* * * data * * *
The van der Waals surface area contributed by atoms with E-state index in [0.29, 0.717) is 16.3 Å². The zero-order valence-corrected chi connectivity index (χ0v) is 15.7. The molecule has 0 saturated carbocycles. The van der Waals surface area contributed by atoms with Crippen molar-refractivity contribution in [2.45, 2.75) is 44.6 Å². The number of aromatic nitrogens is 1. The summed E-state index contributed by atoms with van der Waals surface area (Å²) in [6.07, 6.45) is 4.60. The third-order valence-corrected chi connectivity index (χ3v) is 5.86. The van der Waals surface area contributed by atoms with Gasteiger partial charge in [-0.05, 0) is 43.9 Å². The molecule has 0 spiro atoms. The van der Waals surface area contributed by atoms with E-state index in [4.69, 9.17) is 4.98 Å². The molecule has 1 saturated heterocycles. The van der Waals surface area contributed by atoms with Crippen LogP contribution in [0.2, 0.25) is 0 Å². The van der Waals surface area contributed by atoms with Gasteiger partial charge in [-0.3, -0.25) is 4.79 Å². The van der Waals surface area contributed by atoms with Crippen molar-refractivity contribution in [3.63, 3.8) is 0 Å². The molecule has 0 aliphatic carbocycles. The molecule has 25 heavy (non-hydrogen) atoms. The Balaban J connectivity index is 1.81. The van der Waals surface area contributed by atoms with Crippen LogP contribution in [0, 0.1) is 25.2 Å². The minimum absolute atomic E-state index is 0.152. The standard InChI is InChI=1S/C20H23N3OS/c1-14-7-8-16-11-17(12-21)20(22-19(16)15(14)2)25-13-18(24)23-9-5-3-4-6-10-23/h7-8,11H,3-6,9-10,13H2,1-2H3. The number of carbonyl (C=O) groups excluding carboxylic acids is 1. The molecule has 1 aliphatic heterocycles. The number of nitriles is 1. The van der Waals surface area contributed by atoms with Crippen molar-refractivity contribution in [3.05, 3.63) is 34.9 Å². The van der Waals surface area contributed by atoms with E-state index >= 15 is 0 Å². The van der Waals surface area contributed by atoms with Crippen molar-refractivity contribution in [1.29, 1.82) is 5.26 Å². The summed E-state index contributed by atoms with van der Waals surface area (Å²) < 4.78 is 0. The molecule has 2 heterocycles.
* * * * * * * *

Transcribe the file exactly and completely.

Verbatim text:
The van der Waals surface area contributed by atoms with E-state index in [0.29, 0.717) is 16.3 Å². The zero-order valence-corrected chi connectivity index (χ0v) is 15.7. The molecule has 0 saturated carbocycles. The van der Waals surface area contributed by atoms with Crippen molar-refractivity contribution in [2.45, 2.75) is 44.6 Å². The number of aromatic nitrogens is 1. The summed E-state index contributed by atoms with van der Waals surface area (Å²) in [6.07, 6.45) is 4.60. The third-order valence-corrected chi connectivity index (χ3v) is 5.86. The van der Waals surface area contributed by atoms with Gasteiger partial charge in [-0.05, 0) is 43.9 Å². The molecule has 0 spiro atoms. The van der Waals surface area contributed by atoms with E-state index in [4.69, 9.17) is 4.98 Å². The molecule has 1 saturated heterocycles. The van der Waals surface area contributed by atoms with Crippen LogP contribution in [0.2, 0.25) is 0 Å². The van der Waals surface area contributed by atoms with Gasteiger partial charge in [-0.3, -0.25) is 4.79 Å². The van der Waals surface area contributed by atoms with Crippen molar-refractivity contribution in [3.63, 3.8) is 0 Å². The molecule has 0 aliphatic carbocycles. The molecule has 25 heavy (non-hydrogen) atoms. The Balaban J connectivity index is 1.81. The van der Waals surface area contributed by atoms with Crippen LogP contribution in [0, 0.1) is 25.2 Å². The minimum absolute atomic E-state index is 0.152. The standard InChI is InChI=1S/C20H23N3OS/c1-14-7-8-16-11-17(12-21)20(22-19(16)15(14)2)25-13-18(24)23-9-5-3-4-6-10-23/h7-8,11H,3-6,9-10,13H2,1-2H3. The number of carbonyl (C=O) groups excluding carboxylic acids is 1. The molecule has 1 aliphatic heterocycles. The number of nitriles is 1. The van der Waals surface area contributed by atoms with Crippen molar-refractivity contribution in [3.05, 3.63) is 34.9 Å². The van der Waals surface area contributed by atoms with E-state index >= 15 is 0 Å². The van der Waals surface area contributed by atoms with Crippen molar-refractivity contribution in [1.29, 1.82) is 5.26 Å². The summed E-state index contributed by atoms with van der Waals surface area (Å²) < 4.78 is 0. The molecule has 2 heterocycles.